Statistical Indicators

Few condos remain unsold despite housing downturn

Posted on Thursday, June 30, 2011

An oasis of stability in a struggling condo real estate market, Fort Lauderdale is continuing to outpace the tri-county area, according to a recent report.
Since 2003, roughly 5,100 condominiums were created or converted in the city's downtown and beach area. Now, fewer than 2 percent of the created condominiums remain unsold, according to a report by Condo Vultures, a company that analyzes and consults on real estate markets.
The report states that "downtown Fort Lauderdale and the beach is arguably one of the most stable coastal condo markets in the tri-county South Florida region based strictly on remaining unsold developer units."
The city's condo market continues to show greater signs of recovery than markets in neighboring counties because of an anti-development stance the City Commission took during the real estate boom, said Peter Zalewski, a principal with Condo Vultures. In addition, several planned condo projects were never built.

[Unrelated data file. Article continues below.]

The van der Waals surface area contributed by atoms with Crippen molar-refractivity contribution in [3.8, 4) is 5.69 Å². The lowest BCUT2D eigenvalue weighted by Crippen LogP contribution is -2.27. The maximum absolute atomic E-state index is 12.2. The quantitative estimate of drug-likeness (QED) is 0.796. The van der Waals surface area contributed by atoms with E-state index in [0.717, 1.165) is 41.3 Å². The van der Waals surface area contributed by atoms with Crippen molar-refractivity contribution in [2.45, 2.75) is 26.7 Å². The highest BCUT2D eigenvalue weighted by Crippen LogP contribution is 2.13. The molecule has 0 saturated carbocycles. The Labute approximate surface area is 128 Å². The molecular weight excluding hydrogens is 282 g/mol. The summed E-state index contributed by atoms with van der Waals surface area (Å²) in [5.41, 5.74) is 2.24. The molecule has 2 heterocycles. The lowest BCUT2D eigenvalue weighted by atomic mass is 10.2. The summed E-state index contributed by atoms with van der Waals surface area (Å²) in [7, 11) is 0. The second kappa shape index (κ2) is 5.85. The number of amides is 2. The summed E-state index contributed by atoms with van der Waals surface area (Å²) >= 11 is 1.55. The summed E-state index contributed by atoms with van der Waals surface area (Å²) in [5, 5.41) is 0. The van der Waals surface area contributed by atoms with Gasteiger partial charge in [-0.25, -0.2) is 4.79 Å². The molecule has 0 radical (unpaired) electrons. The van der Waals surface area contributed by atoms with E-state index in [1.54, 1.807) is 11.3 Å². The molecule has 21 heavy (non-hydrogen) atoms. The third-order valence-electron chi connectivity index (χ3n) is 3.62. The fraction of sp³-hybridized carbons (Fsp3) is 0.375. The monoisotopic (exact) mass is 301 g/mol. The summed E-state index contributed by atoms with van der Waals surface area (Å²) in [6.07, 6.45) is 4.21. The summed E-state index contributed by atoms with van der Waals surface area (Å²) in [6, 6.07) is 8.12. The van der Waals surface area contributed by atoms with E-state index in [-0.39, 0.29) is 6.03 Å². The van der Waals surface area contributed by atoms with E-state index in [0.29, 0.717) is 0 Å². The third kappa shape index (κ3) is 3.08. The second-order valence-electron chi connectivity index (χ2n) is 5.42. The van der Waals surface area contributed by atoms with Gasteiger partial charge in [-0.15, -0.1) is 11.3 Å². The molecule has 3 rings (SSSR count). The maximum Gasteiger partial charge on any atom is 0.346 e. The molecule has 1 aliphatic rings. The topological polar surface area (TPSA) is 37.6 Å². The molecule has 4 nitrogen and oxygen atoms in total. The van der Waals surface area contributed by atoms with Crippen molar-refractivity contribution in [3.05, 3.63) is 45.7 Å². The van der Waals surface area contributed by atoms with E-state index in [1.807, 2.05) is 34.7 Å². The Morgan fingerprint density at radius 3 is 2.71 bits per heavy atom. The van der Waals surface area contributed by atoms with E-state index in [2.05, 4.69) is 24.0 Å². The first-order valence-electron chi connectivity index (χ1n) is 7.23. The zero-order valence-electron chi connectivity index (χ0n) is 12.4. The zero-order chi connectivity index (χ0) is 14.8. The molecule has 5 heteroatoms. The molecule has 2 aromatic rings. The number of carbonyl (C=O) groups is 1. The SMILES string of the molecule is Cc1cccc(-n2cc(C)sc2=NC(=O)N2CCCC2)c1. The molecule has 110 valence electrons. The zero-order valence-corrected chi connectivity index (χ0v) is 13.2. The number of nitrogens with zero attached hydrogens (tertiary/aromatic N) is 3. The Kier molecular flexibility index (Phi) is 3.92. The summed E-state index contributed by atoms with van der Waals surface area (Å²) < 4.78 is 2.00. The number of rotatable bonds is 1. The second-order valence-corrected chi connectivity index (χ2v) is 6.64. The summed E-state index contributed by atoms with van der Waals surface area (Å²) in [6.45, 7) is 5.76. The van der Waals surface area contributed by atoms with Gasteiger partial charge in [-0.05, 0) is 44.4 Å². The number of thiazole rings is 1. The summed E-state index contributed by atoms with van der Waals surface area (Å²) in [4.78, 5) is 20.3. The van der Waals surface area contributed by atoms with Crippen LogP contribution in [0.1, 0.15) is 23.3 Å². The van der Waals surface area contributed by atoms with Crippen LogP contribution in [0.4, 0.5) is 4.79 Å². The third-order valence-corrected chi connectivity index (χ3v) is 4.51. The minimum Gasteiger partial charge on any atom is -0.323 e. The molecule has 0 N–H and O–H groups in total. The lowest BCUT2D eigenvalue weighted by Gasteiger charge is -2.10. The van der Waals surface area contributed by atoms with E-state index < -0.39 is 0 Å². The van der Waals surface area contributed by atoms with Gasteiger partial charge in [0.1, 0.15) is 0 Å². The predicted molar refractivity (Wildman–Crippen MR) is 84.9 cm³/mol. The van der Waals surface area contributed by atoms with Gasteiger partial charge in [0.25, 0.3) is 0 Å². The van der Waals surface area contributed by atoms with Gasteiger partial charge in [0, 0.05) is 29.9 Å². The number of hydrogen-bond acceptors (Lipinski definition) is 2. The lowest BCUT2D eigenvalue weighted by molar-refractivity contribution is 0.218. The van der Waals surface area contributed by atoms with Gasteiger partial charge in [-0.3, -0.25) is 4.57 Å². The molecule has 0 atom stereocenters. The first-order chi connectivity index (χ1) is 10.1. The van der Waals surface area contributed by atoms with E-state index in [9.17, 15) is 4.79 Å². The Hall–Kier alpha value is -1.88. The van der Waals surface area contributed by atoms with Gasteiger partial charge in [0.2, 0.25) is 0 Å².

"Fort Lauderdale did not experience the massive overdevelopment that happened in Miami-Dade and Palm Beach [counties]," said Jack McCabe, owner of McCabe Research & Consulting LLC, which analyzes condo markets. "There were a lot of developers that were upset that they had set this maximum, but it was a wise decision on the part of the city commissioners because it prevented the same type of condo disasters that we're seeing throughout the state."
The remaining unsold units included in the report do not include those in the 298-unit condo-hotel project formerly known as the Trump International Hotel & Tower on Fort Lauderdale beach.
But of the condominiums that were created or converted during the real estate boom in Fort Lauderdale, nearly 5,000 have been sold for an average of $358 per square foot, according to the report. Bulk buyers have been behind the majority of the transactions. Recently, 68 units were sold for $7.65 million in the Village East condominium conversion.
The international market has also played a role in stabilizing Fort Lauderdale. Foreign buyers tend to prefer condos because of the familiarity, said Terri Bersach, president of the Broward County Board of Governors of the Miami Association of Realtors.
"They typically ask about condos," Bersach said. "Internationally, our market is perceived as a safe market

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